Let’s be real...there isn’t any such thing as a “perfect” pregnancy...even the more uneventful ones usually come with a handful of complaints that make some or all of those 9+ months a little, shall we say, challenging.
Thankfully most of the issues you may experience are relatively minor (although it may not feel that way when you are in the midst of it!), and will quickly resolve once you birth your sweet little squish. It’s rare that anything more severe or potentially dangerous will arise during pregnancy, but there are a few complications that it’s important to be aware of so you can be prepared and proactive about your plans!
The good news? Your odds are really really good that you won’t have to worry about this stuff (most of the conditions listed below occur in less than 1% of pregnancies)...so don’t stress, mama! But we are all about being informed over here, so here’s what you should know:
Remember that weird sugary drink you had to chug in 5 minutes flat a few weeks ago? Well, that was to check for gestational diabetes. During pregnancy, the hormonal and bodily changes you go through can create a temporary insulin resistance, which can cause high blood sugar.
You probably won’t have any symptoms if you have gestational diabetes, and (you guessed it!) doctors aren’t sure why some women develop GD and some don’t -- though there are risk factors that increase the likelihood. GD may increase your risk of:
- Hypertension (fancy word for high blood pressure)
- Unplanned Caesarean
- Type 2 diabetes later in life
GD can also cause complications for your baby, including:
- Excessive birth weight (which can mean increased risk of birth injury or unplanned Caesarean)
- Respiratory distress
- Low blood sugar shortly after birth
- Increased risk of obesity and type 2 diabetes later in life
The good news is that GD is easily manageable most of the time with lifestyle changes (eating healthy foods, moving your body, etc) and medications if indicated.
Group B Strep (GBS)
GBS is a bacteria that is naturally found in the digestive system and lower reproductive tracts of both men and women. Roughly 25% of women carry it, and typically it doesn’t pose any problems...you might never even know it’s there! However, it can be dangerous for babies due to their underdeveloped immune systems, so you will almost definitely be tested for it (via vaginal/rectal swab) around week 36 or 37 of pregnancy.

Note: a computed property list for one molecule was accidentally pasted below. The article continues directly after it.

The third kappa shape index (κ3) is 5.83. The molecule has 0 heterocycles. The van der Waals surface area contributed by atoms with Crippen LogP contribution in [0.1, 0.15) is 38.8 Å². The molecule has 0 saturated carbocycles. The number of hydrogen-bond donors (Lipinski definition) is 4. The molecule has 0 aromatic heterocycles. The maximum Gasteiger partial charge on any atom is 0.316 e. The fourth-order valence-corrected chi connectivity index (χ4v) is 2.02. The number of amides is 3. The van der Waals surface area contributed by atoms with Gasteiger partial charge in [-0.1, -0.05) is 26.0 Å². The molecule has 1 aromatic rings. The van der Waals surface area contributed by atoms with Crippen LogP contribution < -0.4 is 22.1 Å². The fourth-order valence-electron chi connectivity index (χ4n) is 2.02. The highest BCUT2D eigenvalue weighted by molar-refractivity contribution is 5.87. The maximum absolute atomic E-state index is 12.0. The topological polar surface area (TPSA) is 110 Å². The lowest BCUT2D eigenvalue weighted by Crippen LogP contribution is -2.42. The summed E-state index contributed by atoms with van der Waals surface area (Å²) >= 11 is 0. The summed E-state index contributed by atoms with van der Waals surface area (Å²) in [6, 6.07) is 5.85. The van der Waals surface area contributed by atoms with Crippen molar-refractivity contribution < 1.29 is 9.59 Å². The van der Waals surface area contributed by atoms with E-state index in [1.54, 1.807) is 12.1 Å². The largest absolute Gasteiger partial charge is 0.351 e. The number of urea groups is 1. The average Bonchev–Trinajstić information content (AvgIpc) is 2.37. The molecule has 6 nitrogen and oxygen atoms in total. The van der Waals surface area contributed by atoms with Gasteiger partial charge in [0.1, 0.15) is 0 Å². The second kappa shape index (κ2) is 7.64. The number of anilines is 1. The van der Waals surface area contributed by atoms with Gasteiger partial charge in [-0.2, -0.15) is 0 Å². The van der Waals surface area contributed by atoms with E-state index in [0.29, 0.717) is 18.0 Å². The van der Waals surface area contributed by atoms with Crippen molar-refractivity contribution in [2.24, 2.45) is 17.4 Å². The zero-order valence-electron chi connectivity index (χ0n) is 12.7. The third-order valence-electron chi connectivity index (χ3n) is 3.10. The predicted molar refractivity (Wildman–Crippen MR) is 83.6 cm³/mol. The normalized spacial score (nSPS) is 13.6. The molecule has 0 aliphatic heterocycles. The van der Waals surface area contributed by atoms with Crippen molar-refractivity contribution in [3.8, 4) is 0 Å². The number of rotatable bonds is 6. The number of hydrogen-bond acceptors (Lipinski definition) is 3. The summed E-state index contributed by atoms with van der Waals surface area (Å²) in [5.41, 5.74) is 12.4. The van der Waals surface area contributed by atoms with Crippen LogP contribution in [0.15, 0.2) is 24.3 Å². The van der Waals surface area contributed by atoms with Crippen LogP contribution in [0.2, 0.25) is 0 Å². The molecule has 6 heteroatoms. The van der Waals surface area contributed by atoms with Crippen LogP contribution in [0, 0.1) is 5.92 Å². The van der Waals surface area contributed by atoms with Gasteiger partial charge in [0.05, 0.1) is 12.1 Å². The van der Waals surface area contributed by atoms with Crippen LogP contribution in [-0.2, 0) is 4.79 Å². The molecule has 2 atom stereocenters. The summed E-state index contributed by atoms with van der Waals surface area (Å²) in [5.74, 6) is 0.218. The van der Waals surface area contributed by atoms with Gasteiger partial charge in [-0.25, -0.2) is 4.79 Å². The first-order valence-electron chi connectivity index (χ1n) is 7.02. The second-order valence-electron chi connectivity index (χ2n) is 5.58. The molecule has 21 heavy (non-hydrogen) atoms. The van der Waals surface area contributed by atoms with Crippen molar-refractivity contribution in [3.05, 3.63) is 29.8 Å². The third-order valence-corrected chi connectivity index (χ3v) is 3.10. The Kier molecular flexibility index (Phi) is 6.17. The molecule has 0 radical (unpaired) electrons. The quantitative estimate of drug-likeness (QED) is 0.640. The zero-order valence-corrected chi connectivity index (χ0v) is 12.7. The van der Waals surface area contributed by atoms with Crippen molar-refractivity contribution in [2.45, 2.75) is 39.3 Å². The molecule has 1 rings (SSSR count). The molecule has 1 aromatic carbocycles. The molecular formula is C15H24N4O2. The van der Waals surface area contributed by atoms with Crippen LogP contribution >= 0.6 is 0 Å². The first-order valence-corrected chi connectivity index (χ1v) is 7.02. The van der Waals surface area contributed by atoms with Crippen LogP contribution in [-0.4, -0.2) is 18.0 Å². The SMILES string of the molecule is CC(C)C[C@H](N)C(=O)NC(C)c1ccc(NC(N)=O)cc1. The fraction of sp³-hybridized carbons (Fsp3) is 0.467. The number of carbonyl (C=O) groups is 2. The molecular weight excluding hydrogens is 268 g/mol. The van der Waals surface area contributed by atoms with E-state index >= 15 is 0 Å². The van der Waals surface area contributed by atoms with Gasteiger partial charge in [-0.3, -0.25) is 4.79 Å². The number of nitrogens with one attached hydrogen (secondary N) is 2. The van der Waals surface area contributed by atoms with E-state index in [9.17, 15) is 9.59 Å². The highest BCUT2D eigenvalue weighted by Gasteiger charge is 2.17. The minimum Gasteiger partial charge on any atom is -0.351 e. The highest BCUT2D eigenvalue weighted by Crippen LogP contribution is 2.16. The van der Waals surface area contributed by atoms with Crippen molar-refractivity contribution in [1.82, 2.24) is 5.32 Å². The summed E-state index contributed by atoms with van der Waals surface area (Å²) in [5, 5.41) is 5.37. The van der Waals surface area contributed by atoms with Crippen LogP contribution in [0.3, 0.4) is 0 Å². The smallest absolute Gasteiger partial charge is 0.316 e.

GBS status can change, so if you test negative at 36 weeks you might still be “colonized” when you give birth and if you test positive you may not actually be colonized when you give birth. However, the test is considered about 95% accurate in terms of predicting your GBS status at delivery if you have your baby within 5 weeks of doing the swab, and if you have a positive test your provider will assume you are GBS+ for birth.
If you’re positive, you probably won’t get any treatment for it until you actually go into labor, at which point you’ll be offered IV antibiotics to lower the risk of passing the bacteria to your baby as they come through the birth canal. The meds need to be given at least 4 hours before the actual birth and you may get more doses throughout labor if it’s a long one or if your waters break on the earlier side since that increases infection risk. If you’re planning a belly birth, you likely won’t need IV antibiotics, assuming you haven’t spontaneously gone into labor and your bag of waters is still intact.
Mama Pro Tip → Depending on your provider and your personal wishes, you may choose to decline antibiotics in labor...if you do that, or if labor is speedy and you can’t receive your dose in time, they’ll monitor your babe for signs of infection for a few days post-birth. Check out Evidence-Based Birth for more info about GBS and treatment options.
Preeclampsia / Eclampsia
Preeclampsia is a condition that is characterized by:
- high blood pressure
- protein in your urine
- blurry vision
- edema (swelling)
If it’s left unchecked or untreated it can develop into eclampsia, which is more rare but more serious and includes a risk of seizure or coma. It’s not clear what causes these conditions, although mamas who already had chronic high blood pressure before pregnancy are more susceptible.
The best thing you can do is go to all your prenatal appointments so your provider can monitor your blood pressure and take action if it spikes! In some cases it can be managed by medications or other treatment protocols, and in others your doc may recommend you birth your baby early via induction or caesarean. You can also monitor your own health at home between visits; if you have swelling in your face or limbs, you get lightheaded, or you have vision problems, call your provider right away.